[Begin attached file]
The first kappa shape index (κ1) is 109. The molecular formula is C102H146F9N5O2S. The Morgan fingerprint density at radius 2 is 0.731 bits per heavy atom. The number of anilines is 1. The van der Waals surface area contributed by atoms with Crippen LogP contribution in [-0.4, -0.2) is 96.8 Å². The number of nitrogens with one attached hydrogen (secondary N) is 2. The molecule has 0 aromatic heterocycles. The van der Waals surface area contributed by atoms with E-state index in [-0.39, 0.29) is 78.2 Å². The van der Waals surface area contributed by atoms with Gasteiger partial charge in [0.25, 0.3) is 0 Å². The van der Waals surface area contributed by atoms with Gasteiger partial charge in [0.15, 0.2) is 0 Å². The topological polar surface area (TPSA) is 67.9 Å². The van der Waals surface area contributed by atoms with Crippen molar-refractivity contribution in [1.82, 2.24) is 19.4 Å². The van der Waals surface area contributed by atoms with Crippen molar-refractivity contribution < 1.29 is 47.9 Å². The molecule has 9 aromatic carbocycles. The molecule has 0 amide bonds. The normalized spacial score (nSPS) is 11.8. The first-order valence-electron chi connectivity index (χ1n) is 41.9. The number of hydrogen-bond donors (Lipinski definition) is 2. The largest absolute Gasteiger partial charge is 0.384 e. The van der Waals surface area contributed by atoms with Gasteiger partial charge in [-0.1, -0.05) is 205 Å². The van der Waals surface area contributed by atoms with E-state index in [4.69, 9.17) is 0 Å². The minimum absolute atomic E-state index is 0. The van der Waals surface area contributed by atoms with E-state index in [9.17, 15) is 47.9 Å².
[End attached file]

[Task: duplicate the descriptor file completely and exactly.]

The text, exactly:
The first kappa shape index (κ1) is 109. The molecular formula is C102H146F9N5O2S. The Morgan fingerprint density at radius 2 is 0.731 bits per heavy atom. The number of anilines is 1. The van der Waals surface area contributed by atoms with Crippen LogP contribution in [-0.4, -0.2) is 96.8 Å². The number of nitrogens with one attached hydrogen (secondary N) is 2. The molecule has 0 aromatic heterocycles. The van der Waals surface area contributed by atoms with E-state index in [-0.39, 0.29) is 78.2 Å². The van der Waals surface area contributed by atoms with Gasteiger partial charge in [0.25, 0.3) is 0 Å². The van der Waals surface area contributed by atoms with Gasteiger partial charge in [0.15, 0.2) is 0 Å². The topological polar surface area (TPSA) is 67.9 Å². The van der Waals surface area contributed by atoms with Crippen molar-refractivity contribution in [1.82, 2.24) is 19.4 Å². The van der Waals surface area contributed by atoms with Crippen molar-refractivity contribution < 1.29 is 47.9 Å². The molecule has 9 aromatic carbocycles. The molecule has 0 amide bonds. The normalized spacial score (nSPS) is 11.8. The first-order valence-electron chi connectivity index (χ1n) is 41.9. The number of hydrogen-bond donors (Lipinski definition) is 2. The largest absolute Gasteiger partial charge is 0.384 e. The van der Waals surface area contributed by atoms with Gasteiger partial charge in [-0.1, -0.05) is 205 Å². The van der Waals surface area contributed by atoms with E-state index in [4.69, 9.17) is 0 Å². The minimum absolute atomic E-state index is 0. The van der Waals surface area contributed by atoms with E-state index in [9.17, 15) is 47.9 Å².